In the 2012 edition of Occupy Money released last week, Professor Margrit Kennedy writes that a stunning 35% to 40% of everything we buy goes to interest. This interest goes to bankers, financiers, and bondholders, who take a 35% to 40% cut of our GDP. That helps explain how wealth is systematically transferred from Main Street to Wall Street. The rich get progressively richer at the expense of the poor, not just because of "Wall Street greed" but because of the inexorable mathematics of our private banking system.
This hidden tribute to the banks will come as a surprise to most people, who think that if they pay their credit card bills on time and don't take out loans, they aren't paying interest. This, says Dr. Kennedy, is not true. Tradesmen, suppliers, wholesalers and retailers all along the chain of production rely on credit to pay their bills. They must pay for labor and materials before they have a product to sell and before the end buyer pays for the product 90 days later. Each supplier in the chain adds interest to its production costs, which are passed on to the ultimate consumer. Dr. Kennedy cites interest charges ranging from 1 2% for garbage collection, to 38% for drinking water, to 77% for rent in public housing in her native Germany.
Her figures are drawn from the research of economist Helmut Creutz, writing in German and interpreting Bundesbank publications. They apply to the expenditures of German households for everyday goods and services in 2006; but s imilar figures are seen in financial sector profits in the United States, where they composed a whopping 40% of U.S. business profits in 2006. That was five times the 7% made by the banking sector in 1980. Bank assets, financial profits, interest, and debt have all been growing exponentially.
Exponential growth in financial sector profits has occurred at the expense of the non-financial sectors, where incomes have at best grown linearly.
By 2010, 1% of the population owned 42% of financial wealth, while 80% of the population owned only 5% percent of financial wealth. Dr. Kennedy observes that the bottom 80% pay the hidden interest charges that the top 10% collect, making interest a strongly regressive tax that the poor pay to the rich.
Exponential growth is unsustainable. In nature, sustainable growth progresses in a logarithmic curve that grows increasingly more slowly until it levels off (the red line in the first chart above). Exponential growth does the reverse: it begins slowly and increases over time, until the curve shoots up vertically. Exponential growth is seen in parasites, cancers . . . and compound interest. When the parasite runs out of its food source, the growth curve suddenly collapses.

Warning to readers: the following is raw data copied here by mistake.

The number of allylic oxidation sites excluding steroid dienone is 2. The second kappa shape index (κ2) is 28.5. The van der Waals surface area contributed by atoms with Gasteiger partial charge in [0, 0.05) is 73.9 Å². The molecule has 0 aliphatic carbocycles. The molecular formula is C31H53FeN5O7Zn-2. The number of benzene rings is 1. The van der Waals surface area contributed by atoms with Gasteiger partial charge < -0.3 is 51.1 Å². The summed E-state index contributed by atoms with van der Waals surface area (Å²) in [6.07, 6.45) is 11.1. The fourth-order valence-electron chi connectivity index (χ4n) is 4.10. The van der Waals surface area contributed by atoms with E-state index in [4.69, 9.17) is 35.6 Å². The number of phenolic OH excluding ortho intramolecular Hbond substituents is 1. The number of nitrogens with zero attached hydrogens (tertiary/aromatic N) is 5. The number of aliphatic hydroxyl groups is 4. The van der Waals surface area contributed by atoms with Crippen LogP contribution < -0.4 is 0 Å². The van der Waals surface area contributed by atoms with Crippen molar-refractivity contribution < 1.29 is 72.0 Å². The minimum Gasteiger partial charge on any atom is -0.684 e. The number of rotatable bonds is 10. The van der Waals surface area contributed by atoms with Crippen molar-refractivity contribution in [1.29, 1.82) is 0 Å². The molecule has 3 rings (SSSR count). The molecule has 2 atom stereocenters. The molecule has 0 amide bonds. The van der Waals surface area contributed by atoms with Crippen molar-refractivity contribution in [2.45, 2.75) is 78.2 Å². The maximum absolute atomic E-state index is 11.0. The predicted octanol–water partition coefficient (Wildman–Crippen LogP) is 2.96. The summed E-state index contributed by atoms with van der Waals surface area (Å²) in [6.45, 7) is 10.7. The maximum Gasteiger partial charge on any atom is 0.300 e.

People generally assume that if they pay their bills on time,
they aren't paying compound interest; but again, this isn't true. Compound interest is baked
into the formula for most mortgages, which compose 80% of U.S. loans. And if credit cards aren't paid within the one-month grace period,
interest charges are compounded daily.
Even if you pay within the grace period, you are paying 2% to 3% for the use of the card, since merchants pass their merchant fees on to the consumer. Debit cards, which are the equivalent of writing checks, also involve fees. Visa-MasterCard and the banks at both ends of these interchange transactions charge an average fee of 44 cents per transaction--though the cost to them is about four cents.
How to Recapture the Interest: Own the Bank
The implications of all this are stunning. If we had a financial system that returned the interest collected from the public directly to the public, 35% could be lopped off the price of everything we buy. That means we could buy three items for the current price of two, and that our paychecks could go 50% farther than they go today.
Direct reimbursement to the people is a hard system to work out, but there is a way we could collectively recover the interest paid to banks. We could do it by turning the banks into public utilities and their profits into public assets. Profits would return to the public, either reducing taxes or increasing the availability of public services and infrastructure.
By borrowing from their own publicly-owned banks, governments could eliminate their interest burden altogether. This has been demonstrated elsewhere with stellar results, including in Canada, Australia, and Argentina among other countries.
In 2011, the U.S. federal government paid $454 billion in interest on the federal debt--nearly one-third the total $1,100 billion paid in personal income taxes that year. If the government had been borrowing directly from the Federal Reserve--which has the power to create credit on its books and now rebates its profits directly to the government--personal income taxes could have been cut by a third.